Rants and raves: TV talent shows

This short listening practice activity is based around someone complaining about talent shows on television.

About the audio

In this recording, students listen to a man from Scotland complaining about the amount of talent shows there are on television at the moment. The recording can be used as a starting point for a range of speaking or writing activities related to fame and why so many people enter television contests.

Guidance and tips

Below are some general guidelines and ideas for using the audio in the 'Rants and Raves' series:

Before you listen

It’s important to give students some context before they listen so that they have an idea of what they can expect to hear. This is particularly important with lower levels.

  • Draw a simple picture with stick people on the board, e.g., of people standing in a queue at the bus stop (or whatever is appropriate for your chosen audio). Students describe the situation in pairs and then make a list of where and when they might see this situation. Feed in vocabulary as necessary.
  • Play a game of class hangman with some key vocabulary (the main content words) from the audio. At the end of the game tell the students that the words are all from a short listening that they will hear in a moment. Students work in pairs to predict what they are about to hear.
  • Draw a mind map on the board with the main theme of the audio (e.g. weather, seasons, shopping, airport, work) written in the centre in a circle. Draw lines radiating out from this circle and encourage students to suggest words that are related to the topic. Add the words to the mind map.
  • Tell the class a short personal anecdote (real or invented) about an incident related to the audio. Invite questions from the students.

While listening

Students will benefit from listening to the audio more than once. Each time they listen, they will understand more of its content. We need to provide different tasks to give the students a reason to listen each time.

  • Play a few seconds of the audio. Can students say how the speaker (or speakers) is feeling? Is the speaker happy, angry, impatient, nervous, relaxed? Play a little more for students to confirm or change their answer.
  • If students predicted the content of the audio before listening to it (see ‘Before you listen’ above), they could now say whether their predictions were correct or not.
  • Write up 2 or 3 true/false statements based on the audio on the board. For example, 1) The speaker likes winter. 2) The speaker enjoys travelling in winter. Students listen to the audio once then decide if the statements are true or false. Students can compare answers in pairs before you play the audio again for them to check their answers.
  • For higher levels you could ask students to listen for language used for specific functions, such as complaining, showing enthusiasm, or explaining. In small groups they can compare what they have heard and then make a class list of expressions on the board.

After listening

You can use the audio as a springboard for other language work such as speaking practice, writing or pronunciation focus.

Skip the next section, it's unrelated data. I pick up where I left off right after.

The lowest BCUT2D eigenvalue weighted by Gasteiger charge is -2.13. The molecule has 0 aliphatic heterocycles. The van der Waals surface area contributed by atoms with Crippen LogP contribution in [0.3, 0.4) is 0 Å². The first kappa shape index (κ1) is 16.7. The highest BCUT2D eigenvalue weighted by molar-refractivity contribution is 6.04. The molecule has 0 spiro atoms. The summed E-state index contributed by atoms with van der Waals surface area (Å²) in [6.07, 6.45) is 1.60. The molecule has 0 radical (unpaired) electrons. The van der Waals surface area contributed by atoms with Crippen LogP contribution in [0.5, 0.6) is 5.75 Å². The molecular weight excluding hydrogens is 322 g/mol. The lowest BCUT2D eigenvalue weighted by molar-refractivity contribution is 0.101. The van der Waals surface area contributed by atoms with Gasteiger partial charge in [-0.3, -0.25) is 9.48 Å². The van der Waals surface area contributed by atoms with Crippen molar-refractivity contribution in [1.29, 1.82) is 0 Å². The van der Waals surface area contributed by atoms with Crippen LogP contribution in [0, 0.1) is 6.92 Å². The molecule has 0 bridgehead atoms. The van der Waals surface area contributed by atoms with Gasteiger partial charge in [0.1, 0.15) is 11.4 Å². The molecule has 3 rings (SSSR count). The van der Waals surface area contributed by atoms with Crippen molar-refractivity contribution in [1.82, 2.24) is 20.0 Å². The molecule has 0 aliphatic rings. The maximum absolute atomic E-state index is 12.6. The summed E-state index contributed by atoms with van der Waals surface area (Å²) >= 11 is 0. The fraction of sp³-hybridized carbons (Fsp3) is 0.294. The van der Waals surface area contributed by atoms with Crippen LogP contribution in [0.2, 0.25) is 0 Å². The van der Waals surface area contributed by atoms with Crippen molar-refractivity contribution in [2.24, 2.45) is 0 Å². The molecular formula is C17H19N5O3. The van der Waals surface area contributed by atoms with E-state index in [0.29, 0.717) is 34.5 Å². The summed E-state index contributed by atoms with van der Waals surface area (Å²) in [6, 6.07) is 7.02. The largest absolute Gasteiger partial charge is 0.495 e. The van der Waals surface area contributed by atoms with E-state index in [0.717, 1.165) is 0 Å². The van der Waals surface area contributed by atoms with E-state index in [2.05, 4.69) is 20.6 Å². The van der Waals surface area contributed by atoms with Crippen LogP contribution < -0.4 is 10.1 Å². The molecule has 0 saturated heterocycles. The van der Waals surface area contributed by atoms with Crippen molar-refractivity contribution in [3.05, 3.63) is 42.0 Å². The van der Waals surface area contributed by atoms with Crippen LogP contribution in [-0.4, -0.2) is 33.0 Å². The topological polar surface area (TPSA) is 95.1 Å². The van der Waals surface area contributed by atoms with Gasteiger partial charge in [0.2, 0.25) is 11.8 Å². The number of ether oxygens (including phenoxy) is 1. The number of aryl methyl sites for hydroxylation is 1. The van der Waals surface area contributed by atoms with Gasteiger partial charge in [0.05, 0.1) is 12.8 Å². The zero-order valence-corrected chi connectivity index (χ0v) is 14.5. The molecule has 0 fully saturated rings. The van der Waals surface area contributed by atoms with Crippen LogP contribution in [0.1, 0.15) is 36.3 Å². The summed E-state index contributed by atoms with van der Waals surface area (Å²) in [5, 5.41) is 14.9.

• Let students give a personal response to the audio. Have they ever been in a similar situation? Do they agree with the speaker? You could write a question like this on the board, students discuss it in pairs, then ask for opinions from some of the students to round up the activity.
  • Student could have a debate in small groups based the main topic of the audio, e.g., reality TV is great versus reality TV is rubbish. Divide each group into halves and give each half a few minutes to prepare what they want to say and make notes if they want to. Set a time limit of two or three minutes for the debate. Ask each group to feedback to the class summarizing their debate. Change the groups around so that they are now with different classmates and repeat the debate. Move around and listen in to the groups, and make notes of common errors for class correction at the end of the debate.
  • Ask students to write a dialogue based on the listening. They could write a dialogue similar to the one they heard or a conversation based on one of the monologues. Ask them to try to include vocabulary and expressions that they have just heard. With lower levels you could build up a dialogue on the board as a class, feeding in ideas and vocabulary if necessary. Also for lower levels you could drill the dialogue line by line then let students practise in pairs.
  • You could focus on the intonation used in the audios. The monologues in particular provide a good model for the up and down intonation of spoken English. Play short sections for students to listen and repeat.

The rants, raves and situations can be used with students of all levels from elementary to advanced. The tasks we give our students should be appropriate for their level. For lower levels the listening tasks need to be very simple and achievable.


You can download the audio file, transcript and guidance on using the Rants and Raves audio series at the bottom of the page.

See a list of all the resources in the 'Rants and Raves' series to help students practise their listening skills.

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